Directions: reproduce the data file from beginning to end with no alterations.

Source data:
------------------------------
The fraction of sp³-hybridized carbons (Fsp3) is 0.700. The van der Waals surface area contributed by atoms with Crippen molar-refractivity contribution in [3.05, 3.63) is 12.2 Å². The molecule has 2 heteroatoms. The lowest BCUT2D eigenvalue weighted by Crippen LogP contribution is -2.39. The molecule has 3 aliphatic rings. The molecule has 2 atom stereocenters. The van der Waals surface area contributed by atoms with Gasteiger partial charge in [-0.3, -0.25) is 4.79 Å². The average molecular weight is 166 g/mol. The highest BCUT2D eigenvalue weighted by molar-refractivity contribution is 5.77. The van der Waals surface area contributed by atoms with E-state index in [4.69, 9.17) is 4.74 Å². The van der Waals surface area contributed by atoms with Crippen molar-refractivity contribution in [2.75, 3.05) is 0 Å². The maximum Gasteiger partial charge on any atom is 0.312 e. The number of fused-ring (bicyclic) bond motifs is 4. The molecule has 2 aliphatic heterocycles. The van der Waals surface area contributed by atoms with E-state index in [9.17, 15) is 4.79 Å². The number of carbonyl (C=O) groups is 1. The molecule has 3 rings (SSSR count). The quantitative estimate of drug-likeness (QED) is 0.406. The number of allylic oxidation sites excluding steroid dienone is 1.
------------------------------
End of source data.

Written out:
The fraction of sp³-hybridized carbons (Fsp3) is 0.700. The van der Waals surface area contributed by atoms with Crippen molar-refractivity contribution in [3.05, 3.63) is 12.2 Å². The molecule has 2 heteroatoms. The lowest BCUT2D eigenvalue weighted by Crippen LogP contribution is -2.39. The molecule has 3 aliphatic rings. The molecule has 2 atom stereocenters. The van der Waals surface area contributed by atoms with Gasteiger partial charge in [-0.3, -0.25) is 4.79 Å². The average molecular weight is 166 g/mol. The highest BCUT2D eigenvalue weighted by molar-refractivity contribution is 5.77. The van der Waals surface area contributed by atoms with E-state index in [4.69, 9.17) is 4.74 Å². The van der Waals surface area contributed by atoms with Crippen molar-refractivity contribution in [2.75, 3.05) is 0 Å². The maximum Gasteiger partial charge on any atom is 0.312 e. The number of fused-ring (bicyclic) bond motifs is 4. The molecule has 2 aliphatic heterocycles. The van der Waals surface area contributed by atoms with E-state index in [9.17, 15) is 4.79 Å². The number of carbonyl (C=O) groups is 1. The molecule has 3 rings (SSSR count). The quantitative estimate of drug-likeness (QED) is 0.406. The number of allylic oxidation sites excluding steroid dienone is 1.